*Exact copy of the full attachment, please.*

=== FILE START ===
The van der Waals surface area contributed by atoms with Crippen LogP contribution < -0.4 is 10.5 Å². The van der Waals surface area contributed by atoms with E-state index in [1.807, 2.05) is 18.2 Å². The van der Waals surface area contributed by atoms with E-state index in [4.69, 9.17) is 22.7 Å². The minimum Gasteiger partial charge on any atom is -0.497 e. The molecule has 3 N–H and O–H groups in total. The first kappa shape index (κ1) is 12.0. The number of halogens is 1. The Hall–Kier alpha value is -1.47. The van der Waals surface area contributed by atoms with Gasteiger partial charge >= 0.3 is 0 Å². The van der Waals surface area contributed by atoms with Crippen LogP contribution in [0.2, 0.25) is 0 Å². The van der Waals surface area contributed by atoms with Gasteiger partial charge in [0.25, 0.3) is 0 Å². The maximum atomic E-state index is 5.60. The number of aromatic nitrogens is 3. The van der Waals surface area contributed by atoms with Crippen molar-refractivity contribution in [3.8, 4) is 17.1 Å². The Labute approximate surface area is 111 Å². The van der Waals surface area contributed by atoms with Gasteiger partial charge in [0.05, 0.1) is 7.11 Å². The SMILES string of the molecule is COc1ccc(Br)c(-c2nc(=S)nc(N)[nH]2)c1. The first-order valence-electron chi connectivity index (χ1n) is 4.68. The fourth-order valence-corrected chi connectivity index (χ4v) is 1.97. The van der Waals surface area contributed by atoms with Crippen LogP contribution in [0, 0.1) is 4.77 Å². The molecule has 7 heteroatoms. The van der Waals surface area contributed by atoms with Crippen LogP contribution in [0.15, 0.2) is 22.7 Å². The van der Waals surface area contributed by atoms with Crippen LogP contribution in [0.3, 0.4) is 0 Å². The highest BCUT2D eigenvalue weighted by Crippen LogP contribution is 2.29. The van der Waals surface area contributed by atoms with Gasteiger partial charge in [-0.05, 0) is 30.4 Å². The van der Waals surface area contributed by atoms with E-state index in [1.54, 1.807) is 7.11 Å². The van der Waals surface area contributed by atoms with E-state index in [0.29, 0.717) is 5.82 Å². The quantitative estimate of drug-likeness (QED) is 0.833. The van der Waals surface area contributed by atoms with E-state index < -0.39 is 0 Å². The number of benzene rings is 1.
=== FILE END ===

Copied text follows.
The van der Waals surface area contributed by atoms with Crippen LogP contribution < -0.4 is 10.5 Å². The van der Waals surface area contributed by atoms with E-state index in [1.807, 2.05) is 18.2 Å². The van der Waals surface area contributed by atoms with E-state index in [4.69, 9.17) is 22.7 Å². The minimum Gasteiger partial charge on any atom is -0.497 e. The molecule has 3 N–H and O–H groups in total. The first kappa shape index (κ1) is 12.0. The number of halogens is 1. The Hall–Kier alpha value is -1.47. The van der Waals surface area contributed by atoms with Gasteiger partial charge >= 0.3 is 0 Å². The van der Waals surface area contributed by atoms with Crippen LogP contribution in [0.2, 0.25) is 0 Å². The van der Waals surface area contributed by atoms with Gasteiger partial charge in [0.25, 0.3) is 0 Å². The maximum atomic E-state index is 5.60. The number of aromatic nitrogens is 3. The van der Waals surface area contributed by atoms with Crippen molar-refractivity contribution in [3.8, 4) is 17.1 Å². The Labute approximate surface area is 111 Å². The van der Waals surface area contributed by atoms with Gasteiger partial charge in [0.05, 0.1) is 7.11 Å². The SMILES string of the molecule is COc1ccc(Br)c(-c2nc(=S)nc(N)[nH]2)c1. The first-order valence-electron chi connectivity index (χ1n) is 4.68. The fourth-order valence-corrected chi connectivity index (χ4v) is 1.97. The van der Waals surface area contributed by atoms with Crippen LogP contribution in [0, 0.1) is 4.77 Å². The molecule has 7 heteroatoms. The van der Waals surface area contributed by atoms with Crippen LogP contribution in [0.15, 0.2) is 22.7 Å². The van der Waals surface area contributed by atoms with Crippen LogP contribution in [0.3, 0.4) is 0 Å². The highest BCUT2D eigenvalue weighted by Crippen LogP contribution is 2.29. The van der Waals surface area contributed by atoms with Gasteiger partial charge in [-0.05, 0) is 30.4 Å². The van der Waals surface area contributed by atoms with E-state index in [1.54, 1.807) is 7.11 Å². The van der Waals surface area contributed by atoms with E-state index in [0.29, 0.717) is 5.82 Å². The quantitative estimate of drug-likeness (QED) is 0.833. The van der Waals surface area contributed by atoms with E-state index < -0.39 is 0 Å². The number of benzene rings is 1.